Like a corporation or LLC, a partnership needs to send creditors written notice that the partnership is dissolving. However, creditors can still sue you to recover an outstanding debt after the partnership dissolves. A creditor must file a lawsuit within three to 10 years, as set out in your state’s statute of limitations.
Pay Outstanding Taxes
Make sure to notify the Internal Revenue Service (IRS) that your business is closing and take care of any outstanding taxes. If you have employees, make your final payroll tax deposits and file your final federal and state employment tax returns. You and your co-owners can be held personally liable for unpaid payroll taxes.
Once all outstanding taxes are paid, have the IRS issue a “consent to dissolution” or a “tax clearance” document. This document is often required before you can file articles of dissolution.
File Articles of Dissolution
Articles of dissolution formally dissolve the business and places creditors on notice that the business can no longer incur debts. The paperwork must be filed with the secretary of state or business filing agency in the state where you do business.
If a partnership has a partnership agreement on file, it may need to file a dissolution form with the state where it does business. The process from filing a statement of dissolution to dissolving the partnership may take up to 90 days and, once complete, renders your partnership agreement null and void. This ensures no partner continues to incur debts on behalf of the partnership
Note: If you registered under an assumed name, you will also need to cancel that registration.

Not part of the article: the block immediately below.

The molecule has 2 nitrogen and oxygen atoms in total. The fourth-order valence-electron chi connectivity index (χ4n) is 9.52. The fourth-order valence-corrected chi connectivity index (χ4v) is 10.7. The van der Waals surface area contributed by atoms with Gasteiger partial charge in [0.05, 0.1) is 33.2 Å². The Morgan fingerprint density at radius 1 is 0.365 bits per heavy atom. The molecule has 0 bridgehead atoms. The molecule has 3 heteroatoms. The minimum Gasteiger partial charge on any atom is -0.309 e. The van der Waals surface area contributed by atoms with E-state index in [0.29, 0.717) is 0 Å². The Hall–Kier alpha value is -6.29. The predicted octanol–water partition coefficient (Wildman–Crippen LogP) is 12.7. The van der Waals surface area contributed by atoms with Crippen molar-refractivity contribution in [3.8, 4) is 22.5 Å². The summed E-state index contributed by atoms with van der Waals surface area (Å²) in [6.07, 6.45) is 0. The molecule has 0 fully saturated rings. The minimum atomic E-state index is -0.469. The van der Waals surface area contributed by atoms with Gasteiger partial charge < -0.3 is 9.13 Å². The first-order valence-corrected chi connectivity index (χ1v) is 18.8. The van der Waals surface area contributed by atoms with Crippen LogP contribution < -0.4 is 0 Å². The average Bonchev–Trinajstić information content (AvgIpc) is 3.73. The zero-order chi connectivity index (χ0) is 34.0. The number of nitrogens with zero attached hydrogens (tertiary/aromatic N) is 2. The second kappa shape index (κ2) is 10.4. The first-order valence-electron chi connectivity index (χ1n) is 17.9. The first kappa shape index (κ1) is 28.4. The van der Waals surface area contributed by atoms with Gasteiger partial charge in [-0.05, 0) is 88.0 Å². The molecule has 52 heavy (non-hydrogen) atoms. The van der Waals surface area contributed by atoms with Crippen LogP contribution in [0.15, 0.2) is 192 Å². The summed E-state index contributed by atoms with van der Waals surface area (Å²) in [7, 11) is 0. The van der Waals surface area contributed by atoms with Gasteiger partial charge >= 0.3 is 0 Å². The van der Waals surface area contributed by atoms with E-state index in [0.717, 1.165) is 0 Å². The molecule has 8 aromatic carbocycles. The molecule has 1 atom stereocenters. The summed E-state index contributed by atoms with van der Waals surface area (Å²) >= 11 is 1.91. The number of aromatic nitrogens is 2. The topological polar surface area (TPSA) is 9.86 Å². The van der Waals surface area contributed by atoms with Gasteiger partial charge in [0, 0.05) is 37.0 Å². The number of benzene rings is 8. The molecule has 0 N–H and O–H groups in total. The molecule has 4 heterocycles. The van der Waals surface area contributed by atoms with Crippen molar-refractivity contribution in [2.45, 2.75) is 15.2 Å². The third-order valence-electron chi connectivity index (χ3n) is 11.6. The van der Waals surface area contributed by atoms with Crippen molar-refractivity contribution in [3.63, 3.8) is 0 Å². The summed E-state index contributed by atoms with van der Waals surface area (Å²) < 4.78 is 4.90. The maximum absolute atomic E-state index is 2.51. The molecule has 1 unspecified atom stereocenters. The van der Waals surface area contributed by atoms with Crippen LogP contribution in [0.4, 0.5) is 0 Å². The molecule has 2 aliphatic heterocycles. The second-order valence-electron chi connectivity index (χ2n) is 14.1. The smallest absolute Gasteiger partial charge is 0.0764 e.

Negotiate With Creditors
Closing a business isn’t an easy way out of debt: a corporation or LLC must settle its debts before it can distribute the remaining monies to the business owners. After all the creditors have been paid, close the business bank account and cancel the credit cards. If the business can’t pay off all its debts, arrange a settlement with creditors or file bankruptcy.
If a partnership cannot afford to pay its debts, each partner is personally responsible for paying off the remaining debt and creditors can come after your personal assets. Once the accounts are settled, distribute the remaining assets per your partnership agreement and close the business bank account and credit cards.
File Final Tax Returns
File the annual federal and state tax returns for the year you go out of business and check the box marked “final return.” You will also need to notify the IRS to close your employer identification number account.
Complete Final Paperwork
Make sure to cancel all business licenses and permits and contact your insurance broker to cancel your business liability and workman's compensation insurance policies and notify your employee-based health care provider. Finally, make arrangements for someone to store the business records. Business records should be kept for three to seven years.
A business closing doesn’t have to be a painful process if you follow a checklist. Because rules vary from state-to-state, it’s best to consult with a business attorney to make sure you meet your legal obligations. Failing to close your business down properly leaves you financially and legally liable long after the business is shuttered.